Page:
How to fix the scourge of rugby penalty fests

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Super Rugby is suffering from inconsistent refereeing. AAP Image/Lukas Coch

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Ok, look. We’ve all had enough, haven’t we? We who adore rugby union are fed up to the back teeth with games which fail to reach their full potential because of the penalty-goal scourge.

The last Bledisloe clash was a gripping, absorbing contest, full of drama and heroics, but it had no tries at all. Six penalty goals each, 18-18.

That’s not even unusual – penalties are the preferred mode of scoring nowadays, and the rules are not calculated to enrich our lives or bless us with more of what we really love about the game.

So it’s time to fix it. You’re lucky I’m around.

There are two basic problems behind the penalty goal glut: the attacking team and the defending team.

An attacking team will always go for the penalty goal when it’s available. Penalties are worth three points, so you can potentially wipe out the value of a try just by edging into opposition territory and knocking over two kicks.

Most top level teams have a quality goalkicker, so why would they risk a failed raid on the tryline when they could take three points from pretty much anywhere in the opposition half – and sometimes even further?

On the flip-side, defenders are happy enough to give away penalties to avoid conceding a try.

When desperately defending your own line, with massive muscular men charging low and hard at you, it’s a lot easier to give three points away, get yourself a breather, and get back to halfway for a reboot, than trust to your own legal tackling ability to prevent a five or seven pointer.

Penalty goals are too easy to take as a scoring option, and too easy to concede as the lesser of two evils.

So here is my Special All New Excellent Plan for Breaking the Penalty’s Stranglehold, or SANEPFBTPS for short.

1. Reduce the value of all goals to two points.

There would be an argument for cutting it to one, but in the interests of a) baby steps and b) deterrence, let’s keep it to two for now.

There will still be an incentive to take a shot when you get the chance, but you’ll need three goals to overcome a try, and four to overcome a converted try. The penalty goal would become less attractive.

2. All goal attempts must be drop-goals.

Increase the difficulty level a little. If the kicker isn’t as confident of knocking it over, teams will be more reluctant to take shots at goal from penalties.

3. Here’s the big one. Penalty goals should only be kickable within the opposition 22.

This has two effects. Firstly, it means that teams can’t engage in the cop out of going for long range shots instead of pushing closer to the line for a try. This reduces the probability of the game deteriorating into a shootout between sniping goal-kickers.

Secondly, it takes a leaf out of football’s book by making it clear that the worst offence is that which is cynically committed to shut down a try-scoring opportunity. And on that note…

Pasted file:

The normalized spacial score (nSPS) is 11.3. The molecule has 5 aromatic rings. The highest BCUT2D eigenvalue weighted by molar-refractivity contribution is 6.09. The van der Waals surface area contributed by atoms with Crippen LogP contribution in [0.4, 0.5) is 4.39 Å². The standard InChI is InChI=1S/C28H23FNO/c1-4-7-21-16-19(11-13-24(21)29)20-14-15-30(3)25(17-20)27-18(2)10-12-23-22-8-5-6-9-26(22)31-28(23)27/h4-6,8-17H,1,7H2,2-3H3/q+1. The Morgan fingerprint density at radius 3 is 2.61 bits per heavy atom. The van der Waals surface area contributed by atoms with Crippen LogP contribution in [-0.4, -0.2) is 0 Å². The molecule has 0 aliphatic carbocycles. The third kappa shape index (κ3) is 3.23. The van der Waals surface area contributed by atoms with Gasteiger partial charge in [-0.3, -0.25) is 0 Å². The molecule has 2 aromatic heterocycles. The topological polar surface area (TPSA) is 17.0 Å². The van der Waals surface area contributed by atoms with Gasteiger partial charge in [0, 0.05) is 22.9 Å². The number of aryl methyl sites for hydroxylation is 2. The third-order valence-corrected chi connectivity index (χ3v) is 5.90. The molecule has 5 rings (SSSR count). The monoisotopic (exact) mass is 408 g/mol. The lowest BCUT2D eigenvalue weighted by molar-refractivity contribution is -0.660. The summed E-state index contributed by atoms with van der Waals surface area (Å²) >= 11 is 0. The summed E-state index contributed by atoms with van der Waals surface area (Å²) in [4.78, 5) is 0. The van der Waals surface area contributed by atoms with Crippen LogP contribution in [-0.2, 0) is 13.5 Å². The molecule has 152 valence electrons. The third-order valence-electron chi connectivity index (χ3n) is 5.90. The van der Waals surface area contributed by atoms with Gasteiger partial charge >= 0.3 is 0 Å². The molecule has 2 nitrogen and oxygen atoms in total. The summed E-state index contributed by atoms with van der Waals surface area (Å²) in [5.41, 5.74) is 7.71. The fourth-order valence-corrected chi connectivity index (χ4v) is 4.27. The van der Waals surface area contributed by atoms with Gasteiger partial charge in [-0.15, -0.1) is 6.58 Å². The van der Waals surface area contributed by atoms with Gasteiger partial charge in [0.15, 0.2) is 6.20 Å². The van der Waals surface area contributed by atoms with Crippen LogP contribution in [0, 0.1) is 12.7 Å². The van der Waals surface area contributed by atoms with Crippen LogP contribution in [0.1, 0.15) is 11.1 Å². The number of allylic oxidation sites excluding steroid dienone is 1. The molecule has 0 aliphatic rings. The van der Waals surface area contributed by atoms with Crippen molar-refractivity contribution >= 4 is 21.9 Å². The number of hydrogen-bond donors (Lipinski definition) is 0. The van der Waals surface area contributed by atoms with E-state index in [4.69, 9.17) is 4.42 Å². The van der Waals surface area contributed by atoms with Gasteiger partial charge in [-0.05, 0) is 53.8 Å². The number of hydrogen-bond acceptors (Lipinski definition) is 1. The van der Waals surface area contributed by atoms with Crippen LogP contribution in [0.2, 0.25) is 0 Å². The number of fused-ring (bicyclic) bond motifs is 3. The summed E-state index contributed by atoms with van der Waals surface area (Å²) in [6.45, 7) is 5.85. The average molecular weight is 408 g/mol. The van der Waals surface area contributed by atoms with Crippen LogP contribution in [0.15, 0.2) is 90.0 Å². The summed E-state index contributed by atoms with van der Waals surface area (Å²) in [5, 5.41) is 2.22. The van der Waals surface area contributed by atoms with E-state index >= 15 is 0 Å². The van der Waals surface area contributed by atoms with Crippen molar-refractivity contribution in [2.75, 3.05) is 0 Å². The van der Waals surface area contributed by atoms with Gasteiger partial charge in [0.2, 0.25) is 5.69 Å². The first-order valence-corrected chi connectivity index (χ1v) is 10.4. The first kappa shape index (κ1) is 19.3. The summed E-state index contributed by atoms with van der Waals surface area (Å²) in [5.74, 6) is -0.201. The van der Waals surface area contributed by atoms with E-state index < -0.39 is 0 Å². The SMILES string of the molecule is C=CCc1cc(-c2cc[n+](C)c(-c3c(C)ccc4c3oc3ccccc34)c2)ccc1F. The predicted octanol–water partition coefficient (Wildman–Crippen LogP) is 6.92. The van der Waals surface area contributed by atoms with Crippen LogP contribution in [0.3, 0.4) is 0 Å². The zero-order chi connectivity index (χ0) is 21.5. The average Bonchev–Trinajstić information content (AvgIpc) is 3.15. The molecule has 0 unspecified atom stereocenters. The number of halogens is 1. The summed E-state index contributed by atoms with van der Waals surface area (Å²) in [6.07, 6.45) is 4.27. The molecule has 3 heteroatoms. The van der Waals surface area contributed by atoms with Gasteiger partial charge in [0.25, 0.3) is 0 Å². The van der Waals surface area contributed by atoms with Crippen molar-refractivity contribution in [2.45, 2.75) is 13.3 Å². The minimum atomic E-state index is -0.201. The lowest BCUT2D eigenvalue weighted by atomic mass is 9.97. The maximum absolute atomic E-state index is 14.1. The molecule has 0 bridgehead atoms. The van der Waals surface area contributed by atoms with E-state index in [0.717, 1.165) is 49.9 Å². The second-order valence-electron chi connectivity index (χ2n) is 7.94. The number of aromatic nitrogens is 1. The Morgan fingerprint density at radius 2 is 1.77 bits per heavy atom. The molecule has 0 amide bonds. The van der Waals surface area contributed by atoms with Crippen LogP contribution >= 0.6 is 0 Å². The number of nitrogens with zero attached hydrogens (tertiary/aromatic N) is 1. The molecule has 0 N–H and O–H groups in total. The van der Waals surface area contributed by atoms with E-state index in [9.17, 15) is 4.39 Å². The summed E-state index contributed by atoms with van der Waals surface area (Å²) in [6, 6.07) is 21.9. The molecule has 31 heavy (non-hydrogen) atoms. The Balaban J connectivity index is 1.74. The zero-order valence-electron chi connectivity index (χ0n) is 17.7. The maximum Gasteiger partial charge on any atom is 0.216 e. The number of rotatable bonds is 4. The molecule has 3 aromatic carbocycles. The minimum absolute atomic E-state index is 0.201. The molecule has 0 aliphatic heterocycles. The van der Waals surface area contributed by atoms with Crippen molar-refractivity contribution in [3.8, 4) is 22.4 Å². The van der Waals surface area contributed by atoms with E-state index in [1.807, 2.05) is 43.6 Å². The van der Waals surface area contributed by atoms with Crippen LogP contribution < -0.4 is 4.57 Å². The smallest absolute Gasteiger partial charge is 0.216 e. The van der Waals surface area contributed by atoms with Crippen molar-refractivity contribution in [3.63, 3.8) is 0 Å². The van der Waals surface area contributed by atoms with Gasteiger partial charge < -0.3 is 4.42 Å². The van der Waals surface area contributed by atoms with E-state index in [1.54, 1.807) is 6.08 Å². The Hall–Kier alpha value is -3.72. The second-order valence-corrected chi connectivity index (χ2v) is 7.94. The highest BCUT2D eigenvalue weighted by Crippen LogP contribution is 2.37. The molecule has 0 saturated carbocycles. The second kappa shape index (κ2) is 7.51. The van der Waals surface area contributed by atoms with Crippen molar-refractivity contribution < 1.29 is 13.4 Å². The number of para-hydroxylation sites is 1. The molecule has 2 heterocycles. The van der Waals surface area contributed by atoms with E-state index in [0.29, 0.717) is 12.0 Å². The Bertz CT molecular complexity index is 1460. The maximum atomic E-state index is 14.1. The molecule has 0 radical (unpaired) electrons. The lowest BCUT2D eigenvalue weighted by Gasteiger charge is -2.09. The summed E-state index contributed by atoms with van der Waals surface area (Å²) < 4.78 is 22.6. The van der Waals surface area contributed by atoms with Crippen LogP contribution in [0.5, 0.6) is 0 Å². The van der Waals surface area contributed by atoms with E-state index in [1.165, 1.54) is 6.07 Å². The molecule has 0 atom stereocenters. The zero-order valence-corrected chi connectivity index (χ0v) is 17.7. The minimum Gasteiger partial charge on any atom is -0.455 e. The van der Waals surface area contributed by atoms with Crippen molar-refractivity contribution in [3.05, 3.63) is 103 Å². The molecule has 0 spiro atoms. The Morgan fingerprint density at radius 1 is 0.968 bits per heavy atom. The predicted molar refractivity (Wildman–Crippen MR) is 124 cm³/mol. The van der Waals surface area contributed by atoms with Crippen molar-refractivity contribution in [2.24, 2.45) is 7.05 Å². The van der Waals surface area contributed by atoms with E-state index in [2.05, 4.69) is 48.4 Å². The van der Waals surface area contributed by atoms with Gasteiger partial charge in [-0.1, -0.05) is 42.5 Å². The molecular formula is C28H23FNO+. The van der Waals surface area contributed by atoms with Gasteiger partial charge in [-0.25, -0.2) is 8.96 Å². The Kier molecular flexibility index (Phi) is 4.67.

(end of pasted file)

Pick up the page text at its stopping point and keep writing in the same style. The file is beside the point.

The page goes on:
4. Change the rules for restarts following penalty goal attempts by specifying that after each shot at goal, whether the kick is successful or not, the defending team must restart play with a dropout from the goal-line.

This takes away one of the incentives to infringe within your own 22: the thought of respite by taking the ball back to halfway.

This way, giving away a professional foul may result in both the concession of points, AND the prospect of the opposition immediately storming back at your line.

This is a harsh punishment, but it’s designed to stamp out the scourge of deliberate infringement, which stymies attacking play. And to back that up…

5. Mandatory sentencing.

If a player gives away two consecutive penalties within his own 22, he gets a yellow card.

If a team gives away three consecutive penalties within its own 22, the captain gets a yellow card. No exceptions.

If it keeps happening, keep yellowing. When a team is forced to defend with ten men, maybe players will get the message. We want to see attack versus defence, not attack versus ball-killing.

So there you have it. My plan reduces the incentive for teams to “roll over halfway and play for a penalty”, and increases the incentive to stay within the rules when defending your own line.

Penalty goals will no longer be the dominant scoring method in rugby. Teams will attempt to score more tries, and they’ll be more reluctant to illegally prevent tries. Peace and joy will reign. Hooray!

Or, as a certain ex-Wallaby suggested after hearing my plan, we could just increase the value of tries to ten points.

What would you do?

Ben Pobjie is a writer & comedian writing on The Age, New Matilda and The Roar, whose promising rugby career was tragically cut short. The most he has ever cried was the day Balmain lost the 1989 grand final. Today he enjoys watching Wallabies, Swans, baggy greens, and Storms.
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